Distinguished Teaching of Art History Award
The Distinguished Teaching of Art History Award, established in 1977, is presented to an individual who has been actively engaged in teaching art history for most of his or her career. Among the range of criteria that may be applied in evaluating candidates are: inspiration to a broad range of students in the pursuit of humanistic studies; rigorous intellectual standards and outstanding success in both scholarly and class presentation; contribution to the advancement of knowledge and methodology in the discipline, including integration of art-historical knowledge with other disciplines; and aid to students in the development of their careers.
June Hargrove, a professor of nineteenth-century art in the Department of Art and Archaeology at the University of Maryland in College Park, has maintained her enthusiasm for teaching and scholarship through her keen ability to nurture and educate generations of students. While maintaining high standards for her students, Hargrove gives freely of her own time beyond the classroom so that students discover in her a compassionate and thoughtful mentor. Striking a careful balance, Hargrove has found the time to create new courses that embrace the interests of students while widening the breadth of her own knowledge. She has been able to distill large, complex ideas in survey courses, expanding further on issues of race, sexuality, or gender, going beyond what textbooks might cover. Hargrove has also helped connect younger scholars to established art historians and museum curators beyond their own immediate environment. From all of these achievements, she has revealed a fundamental passion for teaching, for making ideas come alive, to generations of undergraduate students first at Cleveland State University and then for decades at the University of Maryland.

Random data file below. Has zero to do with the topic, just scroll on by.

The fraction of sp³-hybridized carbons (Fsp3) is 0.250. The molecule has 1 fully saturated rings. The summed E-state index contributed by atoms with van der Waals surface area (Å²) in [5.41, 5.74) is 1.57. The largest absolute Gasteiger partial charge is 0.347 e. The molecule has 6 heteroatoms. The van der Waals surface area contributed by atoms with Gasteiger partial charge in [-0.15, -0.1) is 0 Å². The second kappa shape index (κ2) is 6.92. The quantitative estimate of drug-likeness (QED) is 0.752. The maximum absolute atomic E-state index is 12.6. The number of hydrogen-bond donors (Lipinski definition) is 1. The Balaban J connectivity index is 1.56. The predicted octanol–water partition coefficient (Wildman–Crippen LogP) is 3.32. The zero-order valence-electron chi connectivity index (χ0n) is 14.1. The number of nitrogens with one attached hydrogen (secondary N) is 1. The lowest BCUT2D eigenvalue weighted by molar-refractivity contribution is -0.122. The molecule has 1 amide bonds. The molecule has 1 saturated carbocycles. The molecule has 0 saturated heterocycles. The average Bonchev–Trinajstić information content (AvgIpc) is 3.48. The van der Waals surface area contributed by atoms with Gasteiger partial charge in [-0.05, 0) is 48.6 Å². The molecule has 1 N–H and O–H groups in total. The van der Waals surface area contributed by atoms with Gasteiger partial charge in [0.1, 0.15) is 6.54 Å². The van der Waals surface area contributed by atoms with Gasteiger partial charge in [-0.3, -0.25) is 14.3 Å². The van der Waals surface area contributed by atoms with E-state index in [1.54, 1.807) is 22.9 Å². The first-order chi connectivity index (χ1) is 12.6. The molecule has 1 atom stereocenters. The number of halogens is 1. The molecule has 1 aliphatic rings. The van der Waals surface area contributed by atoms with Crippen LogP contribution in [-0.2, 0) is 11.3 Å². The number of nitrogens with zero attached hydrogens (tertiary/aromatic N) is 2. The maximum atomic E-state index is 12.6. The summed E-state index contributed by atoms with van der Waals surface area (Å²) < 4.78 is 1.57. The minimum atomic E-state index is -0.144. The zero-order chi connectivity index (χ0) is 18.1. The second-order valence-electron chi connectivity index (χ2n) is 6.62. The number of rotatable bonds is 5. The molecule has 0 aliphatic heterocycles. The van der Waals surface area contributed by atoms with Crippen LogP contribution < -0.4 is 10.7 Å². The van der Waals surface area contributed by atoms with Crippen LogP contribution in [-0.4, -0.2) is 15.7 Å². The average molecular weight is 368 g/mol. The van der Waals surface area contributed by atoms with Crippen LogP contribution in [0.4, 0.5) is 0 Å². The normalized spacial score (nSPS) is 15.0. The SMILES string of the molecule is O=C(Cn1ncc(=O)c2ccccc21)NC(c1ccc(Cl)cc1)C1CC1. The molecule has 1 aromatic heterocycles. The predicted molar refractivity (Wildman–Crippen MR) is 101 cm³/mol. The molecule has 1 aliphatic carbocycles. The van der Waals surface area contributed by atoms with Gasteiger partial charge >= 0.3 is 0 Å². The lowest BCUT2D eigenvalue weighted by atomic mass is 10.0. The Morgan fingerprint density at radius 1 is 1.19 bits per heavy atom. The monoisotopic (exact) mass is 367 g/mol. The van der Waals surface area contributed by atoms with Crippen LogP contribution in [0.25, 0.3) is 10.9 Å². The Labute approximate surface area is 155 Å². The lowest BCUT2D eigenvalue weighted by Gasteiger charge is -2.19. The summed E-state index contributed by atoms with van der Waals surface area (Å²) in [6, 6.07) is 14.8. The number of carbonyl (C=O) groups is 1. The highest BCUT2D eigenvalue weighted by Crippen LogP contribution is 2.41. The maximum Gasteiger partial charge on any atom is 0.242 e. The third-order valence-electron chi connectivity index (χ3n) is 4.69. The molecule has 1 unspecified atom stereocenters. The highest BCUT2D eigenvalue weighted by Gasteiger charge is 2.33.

In the past, the Distinguished Teaching of Art History Award has gone to well-respected teachers and scholars such as Jules Prown (1996), Anne Coffin Hanson (1990), Meyer Shapiro (1981), and Phoebe B. Stanton (1980). Recent recipients include Wu Hung (2008), Richard Shiff (2010), and Patricia Hills (2011). Exemplifying the important connection between scholarship and teaching, Robert Herbert, Oleg Grabar, and James Cahill have received both the teaching award and the Distinguished Lifetime Achievement Award for Writing on Art.
Read a list of all winners of the Distinguished Teaching of Art History Award from 1977 to the present.
CAA has begun accepting nominations for the 2014 Distinguished Teaching of Art History Award.